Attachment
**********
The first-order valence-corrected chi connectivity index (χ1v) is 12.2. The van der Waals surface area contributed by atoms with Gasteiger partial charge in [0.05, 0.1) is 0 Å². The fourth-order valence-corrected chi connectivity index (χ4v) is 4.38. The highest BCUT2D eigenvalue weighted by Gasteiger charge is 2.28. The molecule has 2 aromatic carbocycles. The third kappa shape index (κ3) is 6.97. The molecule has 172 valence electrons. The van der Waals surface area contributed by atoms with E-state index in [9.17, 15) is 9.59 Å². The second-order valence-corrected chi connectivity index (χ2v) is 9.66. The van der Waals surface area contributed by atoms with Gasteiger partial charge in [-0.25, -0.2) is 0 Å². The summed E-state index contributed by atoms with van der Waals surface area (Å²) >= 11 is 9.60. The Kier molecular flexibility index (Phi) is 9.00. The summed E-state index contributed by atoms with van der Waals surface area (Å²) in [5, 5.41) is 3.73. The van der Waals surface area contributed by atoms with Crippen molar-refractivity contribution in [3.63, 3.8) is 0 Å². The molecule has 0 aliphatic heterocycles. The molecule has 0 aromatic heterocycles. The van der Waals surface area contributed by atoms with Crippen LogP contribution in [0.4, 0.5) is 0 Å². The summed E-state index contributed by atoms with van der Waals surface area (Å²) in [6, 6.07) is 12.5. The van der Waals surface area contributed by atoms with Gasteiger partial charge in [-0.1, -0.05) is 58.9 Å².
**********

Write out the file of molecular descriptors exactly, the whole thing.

The first-order valence-corrected chi connectivity index (χ1v) is 12.2. The van der Waals surface area contributed by atoms with Gasteiger partial charge in [0.05, 0.1) is 0 Å². The fourth-order valence-corrected chi connectivity index (χ4v) is 4.38. The highest BCUT2D eigenvalue weighted by Gasteiger charge is 2.28. The molecule has 2 aromatic carbocycles. The third kappa shape index (κ3) is 6.97. The molecule has 172 valence electrons. The van der Waals surface area contributed by atoms with E-state index in [9.17, 15) is 9.59 Å². The second-order valence-corrected chi connectivity index (χ2v) is 9.66. The van der Waals surface area contributed by atoms with Gasteiger partial charge in [-0.25, -0.2) is 0 Å². The summed E-state index contributed by atoms with van der Waals surface area (Å²) >= 11 is 9.60. The Kier molecular flexibility index (Phi) is 9.00. The summed E-state index contributed by atoms with van der Waals surface area (Å²) in [5, 5.41) is 3.73. The van der Waals surface area contributed by atoms with Crippen molar-refractivity contribution in [3.63, 3.8) is 0 Å². The molecule has 0 aliphatic heterocycles. The molecule has 0 aromatic heterocycles. The van der Waals surface area contributed by atoms with Crippen LogP contribution in [0.4, 0.5) is 0 Å². The summed E-state index contributed by atoms with van der Waals surface area (Å²) in [6, 6.07) is 12.5. The van der Waals surface area contributed by atoms with Gasteiger partial charge in [-0.1, -0.05) is 58.9 Å².